Other common names for Mirabilis multiflora are Desert, Wild, Large or Showy Four-O'clock. It is a very showy and wild looking Four-O'clock. The blooms provide nectar and pollen from dusk to dawn, possibly into the next day, and are a vibrant pink color. This could be a wonderful addition to an area of the garden especially enjoyed in the evenings.
- Rounded bushy form
- Low water use
- Part shade / sun
- Dry, well-drained soil
- Showy flowers, pink-magenta
- Many flowers open at once
University of California: Safe & Poisonous Garden Plants: ucanr.edu/sites/poisonous_safe_plants/
California Native Plant Society, Bristlecone chapter: bristleconecnps.org
USDA Forest Service: www.fs.fed.us/wildflowers
- Author: Harold McDonald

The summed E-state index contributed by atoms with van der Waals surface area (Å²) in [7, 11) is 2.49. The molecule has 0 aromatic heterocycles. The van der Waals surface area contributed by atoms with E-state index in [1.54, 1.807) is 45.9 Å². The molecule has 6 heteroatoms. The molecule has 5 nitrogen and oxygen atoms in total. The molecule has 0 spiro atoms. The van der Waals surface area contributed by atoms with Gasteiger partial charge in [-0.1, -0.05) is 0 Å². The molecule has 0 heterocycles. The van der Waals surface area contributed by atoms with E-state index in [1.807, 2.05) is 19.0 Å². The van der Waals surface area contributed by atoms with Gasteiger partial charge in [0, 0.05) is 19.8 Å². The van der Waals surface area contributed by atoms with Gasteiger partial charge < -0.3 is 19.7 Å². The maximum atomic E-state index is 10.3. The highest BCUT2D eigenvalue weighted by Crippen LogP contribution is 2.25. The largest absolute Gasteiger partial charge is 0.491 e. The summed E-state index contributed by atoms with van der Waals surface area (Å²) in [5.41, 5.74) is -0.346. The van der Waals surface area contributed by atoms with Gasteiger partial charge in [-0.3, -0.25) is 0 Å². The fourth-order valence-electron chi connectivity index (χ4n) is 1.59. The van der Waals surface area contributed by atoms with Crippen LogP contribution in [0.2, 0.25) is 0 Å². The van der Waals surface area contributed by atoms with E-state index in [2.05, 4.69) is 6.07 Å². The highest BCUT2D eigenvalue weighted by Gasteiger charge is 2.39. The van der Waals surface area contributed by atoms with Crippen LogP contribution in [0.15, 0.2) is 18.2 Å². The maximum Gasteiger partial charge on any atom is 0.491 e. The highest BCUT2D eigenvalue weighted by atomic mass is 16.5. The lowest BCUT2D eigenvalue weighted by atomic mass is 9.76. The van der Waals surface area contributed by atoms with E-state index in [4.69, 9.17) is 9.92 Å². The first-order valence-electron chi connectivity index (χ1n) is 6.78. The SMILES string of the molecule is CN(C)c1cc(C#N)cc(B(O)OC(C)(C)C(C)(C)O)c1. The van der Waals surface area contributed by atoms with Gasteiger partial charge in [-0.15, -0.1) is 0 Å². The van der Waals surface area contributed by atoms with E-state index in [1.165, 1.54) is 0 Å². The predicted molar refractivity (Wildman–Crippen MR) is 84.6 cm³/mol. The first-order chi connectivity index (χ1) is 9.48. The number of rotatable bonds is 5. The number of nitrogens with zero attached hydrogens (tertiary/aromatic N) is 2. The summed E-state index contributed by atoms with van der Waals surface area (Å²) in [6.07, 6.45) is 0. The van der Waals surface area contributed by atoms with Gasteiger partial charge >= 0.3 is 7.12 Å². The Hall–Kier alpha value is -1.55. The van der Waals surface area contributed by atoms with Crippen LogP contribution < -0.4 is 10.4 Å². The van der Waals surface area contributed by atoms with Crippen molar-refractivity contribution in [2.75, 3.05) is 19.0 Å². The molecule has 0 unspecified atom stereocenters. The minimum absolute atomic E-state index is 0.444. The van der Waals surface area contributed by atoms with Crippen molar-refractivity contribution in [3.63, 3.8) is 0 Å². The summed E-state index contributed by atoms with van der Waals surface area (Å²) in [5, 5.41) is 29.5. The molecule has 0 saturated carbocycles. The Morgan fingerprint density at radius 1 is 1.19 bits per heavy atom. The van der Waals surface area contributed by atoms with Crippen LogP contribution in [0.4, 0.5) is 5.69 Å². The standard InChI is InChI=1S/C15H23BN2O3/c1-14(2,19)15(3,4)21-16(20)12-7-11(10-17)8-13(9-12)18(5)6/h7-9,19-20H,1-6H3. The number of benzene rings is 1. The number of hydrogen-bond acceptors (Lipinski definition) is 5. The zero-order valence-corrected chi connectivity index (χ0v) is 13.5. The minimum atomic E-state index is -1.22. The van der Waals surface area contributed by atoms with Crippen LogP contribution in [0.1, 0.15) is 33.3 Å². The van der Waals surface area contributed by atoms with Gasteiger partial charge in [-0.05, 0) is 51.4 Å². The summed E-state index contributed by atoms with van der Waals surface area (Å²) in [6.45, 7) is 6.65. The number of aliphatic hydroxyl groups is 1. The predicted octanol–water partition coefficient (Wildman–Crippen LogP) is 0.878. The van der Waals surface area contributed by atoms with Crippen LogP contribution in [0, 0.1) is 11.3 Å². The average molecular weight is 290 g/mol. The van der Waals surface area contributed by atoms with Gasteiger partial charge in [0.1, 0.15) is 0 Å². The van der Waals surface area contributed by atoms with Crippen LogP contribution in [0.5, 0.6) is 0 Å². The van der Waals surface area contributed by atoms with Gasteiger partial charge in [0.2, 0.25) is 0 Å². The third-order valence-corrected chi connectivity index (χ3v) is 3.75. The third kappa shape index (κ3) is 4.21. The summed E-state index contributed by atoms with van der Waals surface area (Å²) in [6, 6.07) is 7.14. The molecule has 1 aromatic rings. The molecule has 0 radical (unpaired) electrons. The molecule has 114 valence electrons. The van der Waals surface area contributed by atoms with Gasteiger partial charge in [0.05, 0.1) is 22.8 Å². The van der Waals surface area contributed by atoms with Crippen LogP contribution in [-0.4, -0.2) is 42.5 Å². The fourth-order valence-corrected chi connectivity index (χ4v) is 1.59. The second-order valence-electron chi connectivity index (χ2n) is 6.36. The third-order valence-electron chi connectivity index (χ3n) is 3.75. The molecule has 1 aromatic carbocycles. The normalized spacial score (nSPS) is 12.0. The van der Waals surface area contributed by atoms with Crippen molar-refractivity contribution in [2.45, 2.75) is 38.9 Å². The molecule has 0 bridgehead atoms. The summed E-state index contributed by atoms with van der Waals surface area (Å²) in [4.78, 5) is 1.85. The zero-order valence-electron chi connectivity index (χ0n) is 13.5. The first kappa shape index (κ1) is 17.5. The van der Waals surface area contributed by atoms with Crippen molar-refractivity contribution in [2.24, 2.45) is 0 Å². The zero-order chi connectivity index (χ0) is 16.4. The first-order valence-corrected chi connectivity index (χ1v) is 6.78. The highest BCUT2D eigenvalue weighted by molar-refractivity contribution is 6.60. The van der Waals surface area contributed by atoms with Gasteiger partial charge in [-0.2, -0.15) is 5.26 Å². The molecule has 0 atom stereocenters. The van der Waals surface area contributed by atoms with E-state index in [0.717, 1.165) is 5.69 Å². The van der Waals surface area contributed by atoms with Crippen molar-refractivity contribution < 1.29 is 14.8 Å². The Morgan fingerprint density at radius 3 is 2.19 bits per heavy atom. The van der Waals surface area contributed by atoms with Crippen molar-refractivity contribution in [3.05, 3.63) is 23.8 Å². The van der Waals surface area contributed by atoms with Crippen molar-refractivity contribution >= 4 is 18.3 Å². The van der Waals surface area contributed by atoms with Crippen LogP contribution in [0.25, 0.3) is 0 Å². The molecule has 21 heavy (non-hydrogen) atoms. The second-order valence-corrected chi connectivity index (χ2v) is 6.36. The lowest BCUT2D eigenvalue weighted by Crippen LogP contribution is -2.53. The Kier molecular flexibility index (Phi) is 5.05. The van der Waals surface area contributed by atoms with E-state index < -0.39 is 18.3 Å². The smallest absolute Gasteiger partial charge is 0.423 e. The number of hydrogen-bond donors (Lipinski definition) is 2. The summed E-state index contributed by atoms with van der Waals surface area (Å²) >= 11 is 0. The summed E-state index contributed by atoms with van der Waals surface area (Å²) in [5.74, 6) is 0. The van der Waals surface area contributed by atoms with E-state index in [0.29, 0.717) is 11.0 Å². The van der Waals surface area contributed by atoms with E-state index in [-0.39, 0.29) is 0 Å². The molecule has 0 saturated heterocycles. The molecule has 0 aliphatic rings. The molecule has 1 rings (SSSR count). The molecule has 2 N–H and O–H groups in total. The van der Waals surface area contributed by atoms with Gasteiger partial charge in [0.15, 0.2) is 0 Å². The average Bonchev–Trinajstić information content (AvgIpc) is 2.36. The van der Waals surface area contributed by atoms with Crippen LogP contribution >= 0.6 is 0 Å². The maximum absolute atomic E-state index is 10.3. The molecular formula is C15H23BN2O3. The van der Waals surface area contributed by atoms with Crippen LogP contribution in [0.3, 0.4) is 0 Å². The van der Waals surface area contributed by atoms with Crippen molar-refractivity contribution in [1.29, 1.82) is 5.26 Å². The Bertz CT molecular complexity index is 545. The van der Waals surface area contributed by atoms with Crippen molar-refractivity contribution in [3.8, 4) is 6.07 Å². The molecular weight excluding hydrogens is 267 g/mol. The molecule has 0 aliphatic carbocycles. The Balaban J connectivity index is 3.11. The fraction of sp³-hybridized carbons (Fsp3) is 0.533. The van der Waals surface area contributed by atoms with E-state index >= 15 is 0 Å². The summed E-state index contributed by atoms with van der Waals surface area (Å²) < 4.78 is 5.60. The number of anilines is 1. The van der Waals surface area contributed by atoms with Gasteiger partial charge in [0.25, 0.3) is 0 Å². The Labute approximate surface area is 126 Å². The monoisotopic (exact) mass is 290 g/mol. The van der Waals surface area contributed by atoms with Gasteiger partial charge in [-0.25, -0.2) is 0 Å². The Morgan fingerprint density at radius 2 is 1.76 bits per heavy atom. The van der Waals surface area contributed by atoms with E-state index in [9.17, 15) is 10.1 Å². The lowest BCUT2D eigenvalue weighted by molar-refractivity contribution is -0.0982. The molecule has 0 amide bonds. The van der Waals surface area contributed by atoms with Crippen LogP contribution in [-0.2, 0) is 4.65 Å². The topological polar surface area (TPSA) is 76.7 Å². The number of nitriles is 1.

One plant I'm confident has been on the top ten from the beginning is California coffeeberry. Coffeeberry is a member of the Rhamnaceae, or Buckthorn family. I've always known it as Rhamnus californica, but recently it has been reclassified as Frangula californica.
Many of you are probably familiar with coffeeberry, as it is one of the most widespread plants of the California landscape. I normally associate it with the chaparral and oak woodlands, but one or more of its subspecies can be found in nearly every community throughout the state. You can see an interesting map of its distribution here or go to the CalFlora website. Locally, I have encountered coffeeberry only occasionally, most notably in the south fork of Big Pine Creek. Then just yesterday, I saw some tremendous specimens up a little side canyon near the creek crossing on Baker Creek Road.